Breast Lumps (Male) and Gynaecomastia


Breast cancer is rare in men, and usually presents aged over 50, but if you are concerned, referral is appropriate. Refer on the suspected cancer and symptomatic breast referral form.


Gynaecomastia is enlargement of the male breast tissue. It can be defined as the presence of >2 cm of palpable, firm, subareolar gland and ductal breast tissue.

It may occur at any time and there are a number of causes, some physiological and others pathological. Medication accounts for up to 25% of all cases in adult men. For more information, click here


Men aged under 50 with sub-areolar breast lumpswill only be seen if the following blood tests are carried out and are normal:

LFT, TFT, Prolactin, Beta HCG, AFP, Test/Oest, SHBG, Gonadotrophins, Free Androgen Index

Testicular examination should also be carried out prior to referral.

Immediate referral alongside blood tests may be appropriate if significant family history, history of Klinefelters’, exposure to chest wall radiotherapy or Finasteride.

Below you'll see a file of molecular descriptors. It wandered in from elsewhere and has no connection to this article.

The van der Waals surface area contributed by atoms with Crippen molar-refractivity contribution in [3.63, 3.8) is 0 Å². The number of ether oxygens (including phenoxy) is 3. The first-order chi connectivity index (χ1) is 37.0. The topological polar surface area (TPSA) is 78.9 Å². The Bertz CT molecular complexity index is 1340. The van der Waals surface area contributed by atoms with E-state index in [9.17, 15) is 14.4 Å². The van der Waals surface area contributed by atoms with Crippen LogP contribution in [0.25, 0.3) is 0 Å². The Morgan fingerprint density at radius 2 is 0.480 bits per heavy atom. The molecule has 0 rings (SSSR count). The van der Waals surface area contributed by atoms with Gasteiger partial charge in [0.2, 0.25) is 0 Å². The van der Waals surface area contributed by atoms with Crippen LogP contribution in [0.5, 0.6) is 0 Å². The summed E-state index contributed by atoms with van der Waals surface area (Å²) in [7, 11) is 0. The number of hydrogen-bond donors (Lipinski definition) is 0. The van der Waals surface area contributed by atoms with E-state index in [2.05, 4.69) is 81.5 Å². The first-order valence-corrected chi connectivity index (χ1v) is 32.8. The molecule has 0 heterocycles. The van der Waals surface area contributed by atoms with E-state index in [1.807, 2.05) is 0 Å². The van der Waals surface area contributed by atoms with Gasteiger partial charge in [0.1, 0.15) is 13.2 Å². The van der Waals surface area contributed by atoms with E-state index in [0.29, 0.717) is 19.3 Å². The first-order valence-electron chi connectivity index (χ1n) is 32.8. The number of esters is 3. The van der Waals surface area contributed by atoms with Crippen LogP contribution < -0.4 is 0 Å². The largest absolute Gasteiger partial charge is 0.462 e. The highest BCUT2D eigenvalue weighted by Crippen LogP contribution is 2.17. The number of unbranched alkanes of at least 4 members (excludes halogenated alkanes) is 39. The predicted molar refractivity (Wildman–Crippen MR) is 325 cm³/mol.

If the blood tests are abnormal then please refer to an endocrinologist.


If the patient proves to have gynaecomastia surgical treatment cannot be offered on the NHS, as this condition is considered a procedure of low clinical priority, and therefore not routinely funded.

The form and further information about applying for special consideration for ‘Procedures of Limited Clinical Benefit’ can be found here



Date Reviewed                              November 2021

Next Review Date                          November 2022

Author                                            Dr I Boyd, RMS GP Sifter

Reviewed By                                  Dr M Attridge, RMS GP Sifter

Contributor                                     Dr Rebecca Osborne, GPwSI Breast, RCHT


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